“You can’t make it to the top. You’re from Florida, so you’re going to get altitude sickness.”

My friend Ginger, a fellow Floridian in her 50s, had just told this other friend of hers that she had set her sights on climbing Kilimanjaro in July of 2019.

This other friend, who has not climbed this mountain, and in fact has never climbed any mountain, promptly dumped icewater on her dream.

Why Should We Diminish Others’ Dreams?

This habit of waylaying the hopes and dreams of those who have ambitions a bit greater than our own is often masked as “concern for us.”

Um, no it’s not.

It’s hijacking. Highway robbery. Because when you or I dissuade someone from a closely held dream, we rip the bird out of their chest. We have no right. If anything, their efforts and achievements raise us higher and act as an inspiration for us to do something magnificent for ourselves.

It’s All About Support

I wrote Ginger my heartfelt support and promptly sent her links to Peak Planet, which is a superb, and very reasonably priced, operator. They have links on how to train, what gear to buy, what to expect, as well as detailed information about every aspect of the climb.

Friends don’t dump dirt on friend’s dreams. What they do is find ways to support, encourage, and energize that person.

As someone who climbed Kilimanjaro at 60 in 2013, I not only have a pretty good idea of how to successfully train but also what it’s like to deal with naysayers.

When I announced my decision, I got one of two responses: either people were excited for me, or they came up with one hundred and one reasons why I wouldn’t be successful.

These groups were easy to spot. Those who loved me most, and knew me the best, threw their support behind my effort. They took an interest in my training program, sent me articles to read, and cheered me on.

They laughed at my various injuries, suggested diet changes, and pushed me to succeed. They were the first to celebrate my success and laugh at the mishaps.

The others gathered up stories of failure, injuries, and people being helicoptered off the mountain. In a sad effort to be right about how foolish my hopes were, they invested their efforts in proving that Kili, for someone my age at the time, was damned foolish.

Kindly tell that to Dr. Fred Distelhorst, who summited Kili at the ripe young age of 88.

Climbing More Than a Mountain

Let’s be clear. My friend Ginger, who lost her husband this past year, is tackling a lot more than just the mountain. For many, the decision to take on this kind of climb has everything to do with rewriting a life script. That’s what she’s doing.

While she is no athlete (and you needn’t be one to climb this mountain, just fit, patient, and determined), she is now working with a trainer to build her strength and endurance.

Whatever happens on the mountain for Ginger (or any of us for that matter) has far less to do with actually making the summit than the entire preparation process. It will leave her in superb shape, the best in her life, and set her on an entirely new course. That’s the whole point.

Kilimanjaro is much more of a mental climb. Anyone can succumb to altitude sickness, and that includes world-class athletes like Martina Navritalova who had to be evacuated off the mountain.

Fitness isn’t the guarantee. Rather, perseverance and being surrounded by an expert guide team. That team has to be medically trained, safety-focused, and no-nonsense when it comes to ensuring that your experience is both worthwhile and protected.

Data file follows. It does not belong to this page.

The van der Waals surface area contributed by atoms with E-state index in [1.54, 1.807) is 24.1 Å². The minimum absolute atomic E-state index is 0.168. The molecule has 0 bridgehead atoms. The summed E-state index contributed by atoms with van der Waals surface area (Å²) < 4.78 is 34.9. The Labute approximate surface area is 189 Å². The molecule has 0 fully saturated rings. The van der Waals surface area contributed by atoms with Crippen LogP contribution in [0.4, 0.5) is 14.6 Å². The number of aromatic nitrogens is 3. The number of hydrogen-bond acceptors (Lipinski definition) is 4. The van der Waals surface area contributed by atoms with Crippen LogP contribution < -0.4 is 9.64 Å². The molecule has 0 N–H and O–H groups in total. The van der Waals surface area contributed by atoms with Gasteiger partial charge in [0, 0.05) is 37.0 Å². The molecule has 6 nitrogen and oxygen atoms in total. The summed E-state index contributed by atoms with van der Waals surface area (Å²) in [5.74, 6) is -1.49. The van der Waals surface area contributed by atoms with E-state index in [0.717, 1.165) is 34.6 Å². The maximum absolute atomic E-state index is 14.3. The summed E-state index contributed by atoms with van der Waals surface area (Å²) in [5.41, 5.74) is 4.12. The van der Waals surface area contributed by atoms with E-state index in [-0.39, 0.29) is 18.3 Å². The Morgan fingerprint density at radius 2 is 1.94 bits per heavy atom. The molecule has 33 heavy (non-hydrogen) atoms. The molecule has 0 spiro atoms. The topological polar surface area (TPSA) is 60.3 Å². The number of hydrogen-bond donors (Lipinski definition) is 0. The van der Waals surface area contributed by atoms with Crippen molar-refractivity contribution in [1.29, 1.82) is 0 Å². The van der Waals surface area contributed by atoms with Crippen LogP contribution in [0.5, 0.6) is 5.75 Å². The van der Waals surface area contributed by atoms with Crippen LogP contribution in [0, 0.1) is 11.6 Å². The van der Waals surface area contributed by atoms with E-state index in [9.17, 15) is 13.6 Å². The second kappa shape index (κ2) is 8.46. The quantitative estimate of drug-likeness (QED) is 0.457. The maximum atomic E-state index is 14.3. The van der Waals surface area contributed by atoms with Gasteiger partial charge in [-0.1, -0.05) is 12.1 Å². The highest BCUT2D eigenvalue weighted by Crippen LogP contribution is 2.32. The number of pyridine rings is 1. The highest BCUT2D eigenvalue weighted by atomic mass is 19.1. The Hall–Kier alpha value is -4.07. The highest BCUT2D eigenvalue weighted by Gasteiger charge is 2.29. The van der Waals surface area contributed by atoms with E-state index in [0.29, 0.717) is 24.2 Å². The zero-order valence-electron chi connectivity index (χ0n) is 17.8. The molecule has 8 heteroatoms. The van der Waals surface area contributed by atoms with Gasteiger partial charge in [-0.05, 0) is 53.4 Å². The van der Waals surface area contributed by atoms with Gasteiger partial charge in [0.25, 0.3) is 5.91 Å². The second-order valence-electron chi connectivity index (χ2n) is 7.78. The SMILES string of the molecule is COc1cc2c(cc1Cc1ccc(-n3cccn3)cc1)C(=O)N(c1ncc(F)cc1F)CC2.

When picking a team, make sure it’s focused on getting you up and down the mountain safely. Cheap outfits can’t. It costs too much to train the staff, and the gear is expensive. That’s part of what we pay for: our health and welfare. It’s worth it.

Have a Goal?

Setting a BHAG (Big Hairy Ass Goal) is just as important, if not even more so, late in life. When society deems those of us approaching or beyond 60 as disposable commodities (with the exception of babysitting the grandkids), it’s essential to remain focused on life goals that keep us excited and engaged.

I’m now on Ginger’s team, as are all those who genuinely love her, for we want her to succeed as best her body and conditions will allow. Some things are up to the Mountain Gods (like weather and the wholly-unpredictable altitude sickness), but others are fully in our control.

As we age, a huge portion of our quality of life is in our hands, well within our control because of the quality of our thinking.

So how healthy is Ginger going to be when she embraces this big goal and sets to work on transforming her body and her life by focusing on the positive?

A lot more healthy than the dream killer.

Get Healthy and Motivated

One of the absolute best ways to ensure that better quality of life is to set a BHAG which inspires us to get into the shape of our lives for the trip of a lifetime.

For me, climbing Kilimanjaro in 2013, at 60, was a transformational experience. It rewrote my life’s direction. This is what BHAGs do. That’s why throwing our support around those who make them (even though we may not want to do the same) uplifts us as well as our friends.

Got a friend with a BHAG? Throw your support hat in the ring. And then think about what you want to do next that will inspire you to become someone and something you never thought you could be. Life’s mountains are waiting for you.

What’s the BHAG in your life? How do you plan to overcome it? Do you have a support system? Are you part of a friend’s support system? Please share what that feels like!

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